Dennis Buettner's thousands of weekly radio listeners have no idea what he looks like. But if they were ever to see him, he would appear exactly as they might expect - vaguely middle age, with an easy, back-slapping nature, thinning hair and another feature stereotypically associated with those who enjoy the fine beverages made of barley and hops.
No, we don't mean a beer belly.
"It's an inactivity belly," Buettner says. He asks that we think about those monks, who many centuries ago made and consumed beer in their monasteries, even receiving a special dispensation from Rome to drink it on Fridays. "They knew. Beer is liquid bread. Having one or two beers a day is not bad for you."
In fact, it has been very good for him. With a childhood friend, Buettner is building a sudsy empire based on his weekly two-hour Beer Radio program heard across the country. He is captain of the U.S. Beer Drinking Team - a team of his own creation - and he is planning a Beer Hall of Fame in Cincinnati.
The cornerstone of the empire is Beer Radio, which originates out of the Infinity Broadcasting studios in Towson. The show was picked up by Sirius satellite radio in July and just last week Buettner and his partners signed a syndication deal that they hope will put the show on 80 stations within a year.
Buettner, 41, who lives in Severna Park and works a few nights a week as a flight controller for NASA, notes that there are radio programs about cigars and wine and cars. "We thought, why not beer?"
Why not beer indeed. Buettner reels off the statistics: 300 million beer drinkers worldwide, 90 million in the United States alone, $78 billion in annual beer sales. "And yet," he says, "there are no media associated with what we call the beer lifestyle."
But now, from 4 p.m. to 6 p.m. Saturdays on 105.7 FM in Baltimore, you can hear Buettner and co-host "Big" Don O'Brien pouring their hearts out (as they might say) about beer. The show includes interviews with brewers, old beer jingles, reports on fishing and football, and news segments (typical report: "North Carolina is thinking of raising its beer tax by 30 cents.")
There is also occasional political talk, viewed through a frosty mug, of course, such as a recent discussion of which potential Democratic candidates in 2008 would be best to have a beer with. Hillary Rodham Clinton did not fare so well. John Edwards did slightly better.
"You could probably have a beer with John Edwards," O'Brien told listeners. "But he'd sue you because he stumbled on his way out the door."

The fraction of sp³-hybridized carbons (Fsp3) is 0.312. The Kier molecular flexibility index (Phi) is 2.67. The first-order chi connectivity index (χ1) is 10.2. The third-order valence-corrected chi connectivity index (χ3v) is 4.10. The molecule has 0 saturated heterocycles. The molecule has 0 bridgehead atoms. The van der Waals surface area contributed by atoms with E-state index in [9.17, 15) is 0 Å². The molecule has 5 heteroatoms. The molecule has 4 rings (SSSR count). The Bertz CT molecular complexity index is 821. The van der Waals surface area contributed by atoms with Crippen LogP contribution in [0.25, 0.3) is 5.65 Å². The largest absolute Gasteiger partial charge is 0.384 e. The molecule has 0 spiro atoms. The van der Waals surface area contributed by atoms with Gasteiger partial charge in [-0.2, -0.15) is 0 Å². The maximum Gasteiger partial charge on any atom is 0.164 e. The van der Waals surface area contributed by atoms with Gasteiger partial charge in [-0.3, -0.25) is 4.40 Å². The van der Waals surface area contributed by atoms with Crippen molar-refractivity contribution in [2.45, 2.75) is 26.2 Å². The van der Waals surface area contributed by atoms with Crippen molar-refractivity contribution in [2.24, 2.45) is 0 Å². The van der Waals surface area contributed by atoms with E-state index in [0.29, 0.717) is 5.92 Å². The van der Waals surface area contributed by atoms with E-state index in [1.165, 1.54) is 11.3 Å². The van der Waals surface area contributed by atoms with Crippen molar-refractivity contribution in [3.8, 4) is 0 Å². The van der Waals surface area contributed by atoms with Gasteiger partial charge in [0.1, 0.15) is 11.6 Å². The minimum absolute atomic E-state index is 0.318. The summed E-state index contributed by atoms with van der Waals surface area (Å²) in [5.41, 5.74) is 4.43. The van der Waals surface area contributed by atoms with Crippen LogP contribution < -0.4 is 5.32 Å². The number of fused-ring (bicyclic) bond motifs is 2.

Listeners are urged to call in and talk about whatever beer they're enjoying at the moment, or offer their favorite beer-drinking stories. Each caller is welcomed with a hearty, "Cheers!"
"We knew we were onto something in the first show when all the lines were lit up," says Joe Gardenghi, 36, Buettner's partner and friend since childhood. Gardenghi, a Catonsville resident, has quit his job as an information systems consultant to focus full time on beer.
In addition to the radio program, the partners have created what they call a loyalty program for U.S. Beer Drinking Team members. A membership card can be bought for $10 from the usbdt.com Web site, which lists bars and restaurants that offer discounts to those with the card.
Commissioned sales reps across the country sign up new bars and restaurants, which pay $1,500 to join the program and get a supply of 150 membership cards they can sell and keep the profits from. Gardenghi says he gets more than two dozen resumes a week from people who want to work for the team.
"People think we sit around and drink all the time," Gardenghi says, admitting on this Saturday that he hasn't had a beer since Monday. "It doesn't happen. We wouldn't get any work done."
His efforts now are focused on establishing the Beer Hall of Fame in Cincinnati, which would be both a museum of beer and celebration of those who drink it. Owners of several locations in downtown Cincinnati have expressed interest, and the beer team is working with a development group to weigh the proposals.
It's been a rapid progression in the year since Beer Radio went on the air, and it's even more remarkable because the partners didn't have much beer expertise before they started.
"I learn something every week on the show, and now I can have conversations about Hefeweizen," says O'Brien, a longtime Baltimore radio personality. "I think we put on a pretty good show. The main thing is we're not a bunch of frat guys. We're not throwing back shots. It's about family and responsibility."
Buettner stresses there's a difference between passionate beer drinking and drunkenness, and he says the beer drinking team promotes the former. His group emphasizes the importance of designated drivers and of "knowing your number" - that is, how many beers make one legally intoxicated.
"We say a win for the team is your best beer on your best day with your best beer buddies," Buettner says. "We're celebrating the sisterhood and brotherhood of beer."
In other words, he says: "We are all one in beer." That means the show is not for beer snobs. It does not favor microbrews over the mainstream breweries - Coors, Miller and Budweiser. When Buettner talks about your best beer, he's not talking about taste.
"You remember good times, and the beer you were drinking," he says. "If you descend from the Himalayas, and you say to your Sherpa guide, 'Let's go have a beer,' and he takes you to a mud hut and you have Sherpa beer, daggonit, that's going to be one of the best beers you had in your life.
"Beer's about the journey. You're capturing a moment."
When: 4 p.m.-6 p.m. Saturdays
Where: 105.7 FM WXYV in Baltimore and Channel 148, Talk Central, on Sirius satellite radio
What: "A show for you, sultan of all sud sippers, commander of the keg, master of the malt."